Sewage-dumping water chiefs rake in record pay claims

1 Dec 2023

Water companies are making huge profits whilst filling our water with sewage - the Lib Dems are fighting back.

The same water companies that dump raw untreated sewage into our waterways, and who have been chronically under-investing in our water infrastructure for years have been racking up truly eye-watering pay and bonuses for their executives.

As reported in The Times in November, base pay for leaders at ten water firms in England and Wales totalled £10.05 million this year, up from £9.17 million the year before, and additional bonuses at some companies were even higher. Severn Trent Water paid out almost 3x as much in executive bonuses than base pay.

This industry is a gravy train where both sewage and cash flow freely. It is a national scandal that execs are stuffing their pockets whilst our rivers and lakes are destroyed, a practice the Conservatives have practically legalised while in office.

Here in Norwich, sewage discharge was spotted flowing through the Wensum River in the middle of the city centre in September, and in 2019-20, 16hrs-worth of sewage was dumped into a 2-mile stretch upstream. The water companies have proposed to charge ratepayers the cost of cleaning up their rotten mess. The average bill is set to rise 31% by 2030.


The Lib Dems nationally are calling for a ban on bonuses for executives in the water industry and for these companies to be wound up and reformed into public interest bodies. At our Autumn conference we renewed our commitment to protecting our environment and tackling the crisis facing our natural world. 
We are calling for meaningful action to reverse the decline in our natural environment by:
•    Halting sewage discharges by mandating major sewage infrastructure upgrades as well as reducing other river pollution and setting new ‘blue flag’ regulations.
•    Halting the decline in nature by 2030 and ‘doubling nature’ by 2050. We would do this by doubling the amount of land that is protected and managed for nature, doubling the area of the most important habitats and doubling species abundance.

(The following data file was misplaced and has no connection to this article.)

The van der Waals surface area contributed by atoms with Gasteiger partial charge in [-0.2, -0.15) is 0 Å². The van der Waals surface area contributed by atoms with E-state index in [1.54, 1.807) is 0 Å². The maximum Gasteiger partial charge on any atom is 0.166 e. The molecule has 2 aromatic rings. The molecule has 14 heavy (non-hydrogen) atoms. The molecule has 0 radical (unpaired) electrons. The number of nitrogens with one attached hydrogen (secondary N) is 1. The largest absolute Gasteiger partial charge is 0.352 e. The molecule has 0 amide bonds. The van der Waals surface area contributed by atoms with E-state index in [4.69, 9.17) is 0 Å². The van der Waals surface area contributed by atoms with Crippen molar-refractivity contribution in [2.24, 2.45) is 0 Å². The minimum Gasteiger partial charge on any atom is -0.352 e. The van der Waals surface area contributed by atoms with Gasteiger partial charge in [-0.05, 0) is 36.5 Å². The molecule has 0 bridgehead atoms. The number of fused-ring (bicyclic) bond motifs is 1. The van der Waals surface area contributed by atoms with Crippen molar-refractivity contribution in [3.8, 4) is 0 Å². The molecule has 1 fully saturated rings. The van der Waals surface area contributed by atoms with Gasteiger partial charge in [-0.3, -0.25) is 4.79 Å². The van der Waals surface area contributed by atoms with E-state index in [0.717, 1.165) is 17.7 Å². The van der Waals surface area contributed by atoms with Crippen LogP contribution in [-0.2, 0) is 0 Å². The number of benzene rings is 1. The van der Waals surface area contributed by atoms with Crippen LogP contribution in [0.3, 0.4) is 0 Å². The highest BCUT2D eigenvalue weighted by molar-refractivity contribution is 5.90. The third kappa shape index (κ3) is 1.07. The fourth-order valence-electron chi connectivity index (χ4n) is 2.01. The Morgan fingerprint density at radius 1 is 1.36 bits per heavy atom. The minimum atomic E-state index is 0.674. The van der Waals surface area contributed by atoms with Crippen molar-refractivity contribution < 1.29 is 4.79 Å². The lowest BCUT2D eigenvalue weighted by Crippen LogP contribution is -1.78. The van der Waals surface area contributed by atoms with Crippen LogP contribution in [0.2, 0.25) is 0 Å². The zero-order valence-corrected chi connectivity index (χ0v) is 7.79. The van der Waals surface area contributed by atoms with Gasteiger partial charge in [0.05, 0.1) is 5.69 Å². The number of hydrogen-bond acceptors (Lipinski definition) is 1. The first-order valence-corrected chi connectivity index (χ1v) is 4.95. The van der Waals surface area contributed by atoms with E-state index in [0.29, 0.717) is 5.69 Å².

•    Reforming the planning system to ensure decisions are compatible with nature’s recovery and climate change mitigation and designating more areas for wildlife.
•    Introducing a ‘Right to Nature’, establishing everyone’s right to healthy air, clean water and access to nature.
•    Introducing an Environment and Wellbeing Budget, focused on ensuring we are a country that is rich in nature.

Read more about our plans and sign the petition at

Lib Dems call for compensation for sewage sickness victims

March 2024:

The Liberal Democrats are calling for a compensation scheme to be introduced on behalf of swimmers and pet owners or those that have been sick after swimming in dirty water. The party has tabled a motion in the House of Lords calling for greater regulation of private water companies after a recent report by Surfers against Sewage found that 1924 people fell ill after entering water between October 2022 and September 2023. This was three times greater than the number reported the previous year.

Brian Watkins, the Lib Dem Leader on Norfolk County Council, said that he was appalled by the findings.

Cllr Brian Watkins

Cllr Brian Watkins, Leader of the Liberal Democrats in Norfolk

‘‘It is an utter disgrace that the situation has been allowed to deteriorate so rapidly in recent years. Not only is this putting off people from swimming in rivers, it is also having a huge detrimental effect on our wildlife. In our own county of Norfolk, Anglian Water needs to do far more to address ongoing public concern about sewage spillages into the River Wensum. The Liberal Democrats have exposed the sewage scandal nationally and now we are demanding compensation for those who have been affected.’’ 

There are approximately 40 rivers with protected habitats in England and none are in overall good health. These include the River Wensum which is a designated site of special scientific interest (SSSI) along its entire length. The river has excessive phosphate concentrations at all points with rapid growth of certain plants and algae that damage habitats.

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